Wednesday, March 14, 2007

Persistence Ignorance Is Bliss, but Is It Missing from the Entity Framework?

A brief item that appeared yesterday afternoon in Danny Simmons's dev guy blog led me to the March 13, 2007 "Persistence Ignorance in the Entity Framework" post by Chris Moore (a.k.a. NTDeveloper) in the ADO.NET Orcas forum. The post is a copy of a March 8, 2007 comment to Shyam Pather's "Using Stored Procedures for Change Processing in the ADO.NET Entity Framework" post in the ADO.NET Team blog.

One of the primary features of object/relational mapping (O/RM) tools, such as the Entity Framework, is persisting domain object (entity) instances as rows in relational database tables. Jimmy Nilsson*, the author of Applying Domain-Driven Design and Patterns: With Examples in C# and .NET, defines the term persistence ignorance (PI) as a property of "ordinary classes where you focus on the business problem at hand without adding stuff for infrastructure-related reasons. ... The classes should focus on the business problem at hand. Nothing else should be in the classes in the Domain Model."

Chapter 6, "Preparing for Infrastructure," of Nilsson's book states on page 184:

[I]f you use a PI-based approach for persistent objects, there’s no requirement to do any of the following:

    • Inherit from a certain base class (besides object)
    • Only instantiate via a provided factory
    • Use specially provided datatypes, such as for collections
    • Implement a specific interface
    • Provide specific constructors
    • Provide mandatory specific fields
    • Avoid certain constructs
    • [W]rite database code, such as calls to stored procedures

The preceding language implies that requiring any of the above elements prevents implementing an object persistence layer that qualifies as persistence ignorant.

Chris takes the following issues with the ADO.NET 3.0 Entity Framework's implementation in the Orcas March 2007 CTP:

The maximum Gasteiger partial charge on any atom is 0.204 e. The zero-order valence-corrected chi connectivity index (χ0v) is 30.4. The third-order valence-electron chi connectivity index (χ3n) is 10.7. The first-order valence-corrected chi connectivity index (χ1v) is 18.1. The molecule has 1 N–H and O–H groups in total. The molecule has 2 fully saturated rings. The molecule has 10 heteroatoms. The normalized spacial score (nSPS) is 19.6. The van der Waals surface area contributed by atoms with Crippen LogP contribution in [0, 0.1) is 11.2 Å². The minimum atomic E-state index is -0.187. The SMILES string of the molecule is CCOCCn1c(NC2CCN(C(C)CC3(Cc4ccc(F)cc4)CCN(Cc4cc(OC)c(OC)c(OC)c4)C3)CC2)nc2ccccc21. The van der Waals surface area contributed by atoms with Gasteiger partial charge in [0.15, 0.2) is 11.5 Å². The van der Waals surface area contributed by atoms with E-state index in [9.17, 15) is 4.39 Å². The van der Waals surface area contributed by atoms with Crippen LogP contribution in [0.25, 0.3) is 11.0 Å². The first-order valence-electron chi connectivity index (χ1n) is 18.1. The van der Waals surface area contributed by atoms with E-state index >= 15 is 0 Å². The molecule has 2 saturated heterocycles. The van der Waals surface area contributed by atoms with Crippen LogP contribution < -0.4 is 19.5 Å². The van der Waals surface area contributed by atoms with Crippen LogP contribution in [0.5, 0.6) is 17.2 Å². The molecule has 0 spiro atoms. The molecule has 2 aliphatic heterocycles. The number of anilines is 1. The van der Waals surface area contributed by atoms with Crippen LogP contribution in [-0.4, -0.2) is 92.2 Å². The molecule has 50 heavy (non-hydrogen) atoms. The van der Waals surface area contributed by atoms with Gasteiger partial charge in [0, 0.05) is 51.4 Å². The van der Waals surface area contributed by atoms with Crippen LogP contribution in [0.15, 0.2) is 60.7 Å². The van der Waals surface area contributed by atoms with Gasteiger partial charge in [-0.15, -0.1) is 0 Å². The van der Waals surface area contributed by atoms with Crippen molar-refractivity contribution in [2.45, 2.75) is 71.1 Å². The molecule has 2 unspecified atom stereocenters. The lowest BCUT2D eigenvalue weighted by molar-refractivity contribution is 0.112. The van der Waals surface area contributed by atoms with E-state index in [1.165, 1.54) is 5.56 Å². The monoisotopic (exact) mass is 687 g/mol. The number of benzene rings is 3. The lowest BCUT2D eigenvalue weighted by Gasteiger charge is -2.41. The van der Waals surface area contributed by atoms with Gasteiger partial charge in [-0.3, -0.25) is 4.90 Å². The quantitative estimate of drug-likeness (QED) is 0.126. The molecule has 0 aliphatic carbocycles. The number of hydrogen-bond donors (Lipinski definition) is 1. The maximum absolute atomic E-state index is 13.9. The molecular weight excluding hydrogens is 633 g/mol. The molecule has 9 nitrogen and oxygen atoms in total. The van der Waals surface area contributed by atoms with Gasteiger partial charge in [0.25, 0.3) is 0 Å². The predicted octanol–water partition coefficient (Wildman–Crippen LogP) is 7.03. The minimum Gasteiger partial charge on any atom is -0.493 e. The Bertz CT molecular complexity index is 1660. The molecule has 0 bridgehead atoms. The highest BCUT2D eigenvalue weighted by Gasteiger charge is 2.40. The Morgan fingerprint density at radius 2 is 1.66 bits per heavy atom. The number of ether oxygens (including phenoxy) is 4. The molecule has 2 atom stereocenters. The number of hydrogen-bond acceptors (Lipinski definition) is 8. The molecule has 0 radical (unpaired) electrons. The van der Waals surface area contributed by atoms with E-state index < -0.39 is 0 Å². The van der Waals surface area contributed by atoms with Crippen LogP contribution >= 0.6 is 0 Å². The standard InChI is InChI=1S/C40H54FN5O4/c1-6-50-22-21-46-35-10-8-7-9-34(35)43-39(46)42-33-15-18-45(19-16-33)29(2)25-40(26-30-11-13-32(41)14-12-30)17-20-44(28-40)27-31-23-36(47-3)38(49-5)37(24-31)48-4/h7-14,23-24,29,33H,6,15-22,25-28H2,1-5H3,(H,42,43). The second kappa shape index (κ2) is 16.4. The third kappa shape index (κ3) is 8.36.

1. Entities must subclass the Entity framework class, and
  2. It is necessary to attach various attributes to entity properties.

Both of which violate Nilsson's PI principles.

Kevin Hoffman, who has compared the August 2006 CTP of the .NET Entity Framework with Ruby on Rails' ActiveRecord, adds his PI objections in this shortened entry:

Getting us "partly there" seems to be a big theme in the Entity Framework. Virtually all of the features that I like about the EF are about 75% of what I want them to be. One such feature is Persistence Ignorance. In a true entity model, I should, in theory, be able to take the model of my entities, complete with ability to create a runtime graph of that model - and go and load data from 3 different stores (XML, Access, or SQL Server) and not change a single line of code. [Emphasis added.]

Microsoft describes the Entity Framework/Entity Data Model as an OR/M—not a domain model management (DMM)—tool, so expecting the capability to substitute an arbitrary XML storage schema for a relational schema is asking a bit much, in my opinion. (Typed DataSets handle persistence to XML files reasonably well, although not in the same way as an O/RM tool.) Substituting Access, Oracle or DB2 for SQL Server would require specifying the appropriate OLE DB provider by changing connection strings. In this case, you'd lose the performance advantages of .NET managed providers for all but Access (Jet) databases. However, it's unlikely that anyone would use compatibility with Jet databases as a criterion for choosing an OR/M tool.

According to Danny Simmons' forum answer to Chris and Kevin's post (abridged):